How to Buy Coffee The
Coffee is excellent, and there are tons of options to choose from when buying it.
If you’re just beginning to explore the world of specialty coffee and you feel a bit lost, this guide will tell you everything you need to know to buy coffee like a true connoisseur.
What Should You Buy Your Coffee?
Buy coffee beans at the coffee shop
Picking up beans from your favorite cafe is the best for a lot of reasons:
- You can taste it first
- A good barista can help you pick the right coffee
- They keep it fresh
- Social interaction (good and bad)
Buying coffee online from your roaster
If you live somewhere where you don’t have access to a great cafe, buying coffee directly from a roaster online is the next best way.
Roasters always have fresh beans. A lot of smaller roasters even roast to order a couple of times a week, so you know you know you’ll always end up with fresh beans.
Also, a good roaster can tell you a lot about the coffee you’re buying. If you have any interest in the origin, farming or processing style, or any other background info on your coffee, talking to your roaster is an enlightening experience.
Curated coffee subscriptions
It’s like Netflix for coffee. Sign up for one of the many subscription services available, and they’ll send you a new bag of coffee at regular intervals, so you always have fresh beans in the house.
Some of the better subscription services even offer tools to help you dial in your flavor preferences, which lets them select coffee specifically for your tastes.
Buying Coffee from Grocery stores
Chain supermarkets are by far the worst possible place to buy coffee. There is no possibility of getting fresh coffee from a supermarket shelf. The requirements for efficiency of space in big chains means you won’t get any information at all about the origin of your coffee, who roasted it, or any of the other fun stuff.
Buying coffee from a chain supermarket is a bad idea!
The only exception to the no-grocery-store-coffee rule might be independent specialty grocers.
If you’re lucky enough to live in a place that still has a real independent grocery, talk to the proprietor about their coffee offerings. You never know, they might secretly be a specialty coffee geek like yourself!
Buying coffee online from Amazon or other merchants
Buying coffee directly from your roaster is excellent, but most roasters don’t offer that sweet-sweet Prime shipping.
The most significant advantage of buying coffee from Amazon is also its biggest downside. Getting access to hundreds of different coffees is great if you know what you’re looking for. If you don’t know exactly what coffee you want, though, all that variety can be overwhelming.
Read on for a look at the most critical factors in choosing a coffee. Following these guidelines will help you make sense of all the options and ensure that you always end up with the best coffee possible.
Always Buy Whole Bean
Buying coffee in whole bean form is essential. If you don’t follow any of the other advice in this guide, buying whole beans will give your coffee game a considerable boost.
There are a few reasons that buying whole beans is better.
During the roasting process, oils form inside the coffee bean. These oils add body and texture to your coffee when it’s brewed.
Keeping your coffee whole until it’s time to use them will help keep the oils protected and locked inside the bean. If you grind the coffee ahead of time, those oils can be lost, and you might end up with a thin or watery cup of coffee.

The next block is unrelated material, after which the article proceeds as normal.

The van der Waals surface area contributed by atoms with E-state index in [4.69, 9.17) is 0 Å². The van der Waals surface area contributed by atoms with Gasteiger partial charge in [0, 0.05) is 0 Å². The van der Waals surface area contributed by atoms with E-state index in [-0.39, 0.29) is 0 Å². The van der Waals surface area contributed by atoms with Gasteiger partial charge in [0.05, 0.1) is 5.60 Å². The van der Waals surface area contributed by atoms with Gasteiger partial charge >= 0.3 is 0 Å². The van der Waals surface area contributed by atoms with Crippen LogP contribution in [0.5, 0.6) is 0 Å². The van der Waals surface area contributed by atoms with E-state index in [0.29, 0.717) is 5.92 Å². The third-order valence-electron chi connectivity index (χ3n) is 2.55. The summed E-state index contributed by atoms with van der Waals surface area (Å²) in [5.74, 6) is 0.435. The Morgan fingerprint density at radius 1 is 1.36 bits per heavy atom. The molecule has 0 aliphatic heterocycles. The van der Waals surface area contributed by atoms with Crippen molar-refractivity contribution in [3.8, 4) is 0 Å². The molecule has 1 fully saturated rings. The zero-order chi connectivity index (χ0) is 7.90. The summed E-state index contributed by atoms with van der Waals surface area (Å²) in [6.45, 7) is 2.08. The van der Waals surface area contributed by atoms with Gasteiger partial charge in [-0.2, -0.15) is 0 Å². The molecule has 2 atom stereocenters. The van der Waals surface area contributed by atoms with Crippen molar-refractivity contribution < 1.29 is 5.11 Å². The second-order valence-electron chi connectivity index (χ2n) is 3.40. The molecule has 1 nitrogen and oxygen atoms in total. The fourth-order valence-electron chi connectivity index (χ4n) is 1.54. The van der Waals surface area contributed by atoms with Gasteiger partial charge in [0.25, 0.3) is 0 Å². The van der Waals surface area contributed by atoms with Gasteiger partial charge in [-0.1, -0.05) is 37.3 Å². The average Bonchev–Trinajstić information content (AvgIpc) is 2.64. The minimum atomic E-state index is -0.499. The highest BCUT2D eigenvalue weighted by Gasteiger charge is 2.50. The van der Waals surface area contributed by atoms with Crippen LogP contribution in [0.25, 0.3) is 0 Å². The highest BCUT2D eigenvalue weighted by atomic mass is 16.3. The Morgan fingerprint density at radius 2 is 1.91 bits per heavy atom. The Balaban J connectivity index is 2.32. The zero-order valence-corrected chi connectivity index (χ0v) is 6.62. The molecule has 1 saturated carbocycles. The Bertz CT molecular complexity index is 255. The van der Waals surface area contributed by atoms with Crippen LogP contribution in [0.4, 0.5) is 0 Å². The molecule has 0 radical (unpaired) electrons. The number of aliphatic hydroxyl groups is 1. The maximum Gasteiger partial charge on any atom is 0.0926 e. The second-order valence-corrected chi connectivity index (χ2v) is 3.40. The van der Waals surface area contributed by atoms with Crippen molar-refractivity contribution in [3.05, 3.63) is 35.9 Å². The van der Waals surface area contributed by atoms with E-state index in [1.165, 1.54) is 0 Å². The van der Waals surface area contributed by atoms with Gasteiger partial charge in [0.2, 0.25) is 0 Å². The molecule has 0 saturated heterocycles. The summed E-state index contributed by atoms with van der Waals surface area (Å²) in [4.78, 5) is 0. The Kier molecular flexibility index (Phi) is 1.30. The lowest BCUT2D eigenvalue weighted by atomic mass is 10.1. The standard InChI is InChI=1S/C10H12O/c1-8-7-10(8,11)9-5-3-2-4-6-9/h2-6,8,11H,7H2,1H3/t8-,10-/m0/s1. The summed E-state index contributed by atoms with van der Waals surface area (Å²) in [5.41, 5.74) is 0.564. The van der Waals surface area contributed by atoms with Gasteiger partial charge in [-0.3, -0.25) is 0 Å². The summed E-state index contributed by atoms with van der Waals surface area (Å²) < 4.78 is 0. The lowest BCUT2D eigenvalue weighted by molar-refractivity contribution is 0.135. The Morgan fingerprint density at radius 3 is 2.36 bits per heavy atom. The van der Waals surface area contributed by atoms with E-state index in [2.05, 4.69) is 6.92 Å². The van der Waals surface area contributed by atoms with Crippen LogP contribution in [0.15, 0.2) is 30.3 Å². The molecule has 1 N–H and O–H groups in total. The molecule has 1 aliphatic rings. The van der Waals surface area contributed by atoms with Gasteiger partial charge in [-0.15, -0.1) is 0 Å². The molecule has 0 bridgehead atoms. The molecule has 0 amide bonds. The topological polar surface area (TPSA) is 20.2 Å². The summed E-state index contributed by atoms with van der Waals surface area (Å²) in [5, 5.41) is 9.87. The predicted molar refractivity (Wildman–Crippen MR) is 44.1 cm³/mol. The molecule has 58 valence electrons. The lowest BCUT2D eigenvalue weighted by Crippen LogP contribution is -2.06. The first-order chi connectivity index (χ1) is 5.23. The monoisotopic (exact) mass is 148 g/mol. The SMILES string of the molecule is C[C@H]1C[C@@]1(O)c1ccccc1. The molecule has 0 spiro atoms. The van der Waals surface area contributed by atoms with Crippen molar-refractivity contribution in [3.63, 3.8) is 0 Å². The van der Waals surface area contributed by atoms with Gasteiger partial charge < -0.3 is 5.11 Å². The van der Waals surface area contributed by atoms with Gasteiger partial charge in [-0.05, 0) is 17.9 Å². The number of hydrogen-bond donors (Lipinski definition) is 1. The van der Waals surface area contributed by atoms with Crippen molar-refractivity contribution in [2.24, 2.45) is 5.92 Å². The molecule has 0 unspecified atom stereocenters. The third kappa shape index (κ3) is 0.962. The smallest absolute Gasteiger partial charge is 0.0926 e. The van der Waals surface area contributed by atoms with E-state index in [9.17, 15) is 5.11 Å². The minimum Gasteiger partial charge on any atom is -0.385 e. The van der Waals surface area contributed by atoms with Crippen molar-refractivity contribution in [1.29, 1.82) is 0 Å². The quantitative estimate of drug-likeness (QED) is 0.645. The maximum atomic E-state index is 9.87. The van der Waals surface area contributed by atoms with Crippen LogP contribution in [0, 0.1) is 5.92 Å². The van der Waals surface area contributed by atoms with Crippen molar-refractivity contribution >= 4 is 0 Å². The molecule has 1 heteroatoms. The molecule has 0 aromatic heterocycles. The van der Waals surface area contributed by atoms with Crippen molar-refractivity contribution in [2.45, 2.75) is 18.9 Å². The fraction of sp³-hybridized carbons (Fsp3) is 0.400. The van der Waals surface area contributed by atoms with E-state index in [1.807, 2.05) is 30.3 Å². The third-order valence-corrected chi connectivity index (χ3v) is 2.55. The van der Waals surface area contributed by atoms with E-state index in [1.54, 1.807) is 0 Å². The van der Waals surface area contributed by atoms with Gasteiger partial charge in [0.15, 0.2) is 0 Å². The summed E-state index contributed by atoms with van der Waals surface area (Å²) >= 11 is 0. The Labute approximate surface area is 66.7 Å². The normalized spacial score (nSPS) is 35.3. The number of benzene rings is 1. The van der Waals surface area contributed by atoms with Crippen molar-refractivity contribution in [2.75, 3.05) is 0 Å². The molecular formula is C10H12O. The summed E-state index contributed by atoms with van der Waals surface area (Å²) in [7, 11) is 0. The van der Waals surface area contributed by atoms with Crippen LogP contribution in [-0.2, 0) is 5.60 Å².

Buying whole bean coffee also helps you judge the roast level. When coffee is roasted dark, the oils are driven to the surface. This creates a glossy sheen on the outside of the bean. If you buy ground coffee, the oils are mixed into the grounds making it harder to judge the roast level.
Oxygen is bad for coffee flavor.
When you grind the coffee, the oils and flavor compounds locked inside are suddenly exposed to oxygen.
When coffee oils and other compounds are oxidized, they can become rancid and produce off-flavors when the coffee is brewed. At the very least, heavily oxidized coffee can taste flat and uninteresting.
Volatile Aromatic Compounds
Once your coffee is ground, the volatile aromatic compounds that make up the most exciting flavors are released with in the first few minutes. This is good if the coffee is brewed immediately because those aromatics will end up in your cup as flavor.
If you grind coffee more than a few minutes before brewing, the volatile aromatics will escape into the air and be lost.
If you’ve ever had a cup of coffee that was uninteresting, flat, or tasted like cardboard, the coffee had likely been ground long before brewing.
You’ll need a good grinder
The one downside of buying coffee whole bean is you’ll need a good grinder. How to select a coffee grinder that’ll do the job is a whole other discussion, but as long as you look for a burr grinder instead of a whirly-blade grinder, you’ll be okay.
If you read much about coffee quality, you’ll probably notice that freshness comes up a lot. That’s because freshness is one of the most critical factors in determining coffee quality.
One of the most frequently asked questions about coffee quality is how long coffee stays fresh after it’s roasted. Unfortunately, proper research on this topic is a bit scarce. The best resource available to understand coffee freshness is the Specialty Coffee Association’s Coffee Freshness Handbook.
The science behind coffee freshness is big and fascinating, but the gist is that fresh coffee tastes good, and stale coffee doesn’t taste quite as good.
So, how do you know if coffee’s fresh before you buy it? There are a couple of things to look for.
Maybe this seems obvious, but when you buy coffee in a store or cafe, take a look at the bag and see if there’s a roasted-on date.
Most small and high-end roasting companies will stamp the date the coffee was roasted somewhere on the bag. If it was roasted within the last two weeks, you’re golden.
The best coffee bags have a one-way valve that allows gases to escape while preventing oxygen from entering (oxygen is the enemy of flavor in roasted coffee).
If you see a bag that’s got a one-way valve, it’s a signal that the roaster put at least minimal care into their coffee. Those valves are expensive, so lower-quality roasters will stale their coffee before bagging to avoid the need for the valve.
If you see a bag without a valve and it’s all puffed up like a balloon, that could be a good sign too. It means that the coffee went into the bag fresh before all the gases and volatile aromatics escaped.
Avoid Vacuum-Sealed Bricks
If the coffee is packaged without a one-way valve and it goes in the bag before all the good stuff escapes, the bag will puff up with CO2 and other gases. Sometimes the gas build-up is so intense that bags without valves will explode on the shelf or during shipping.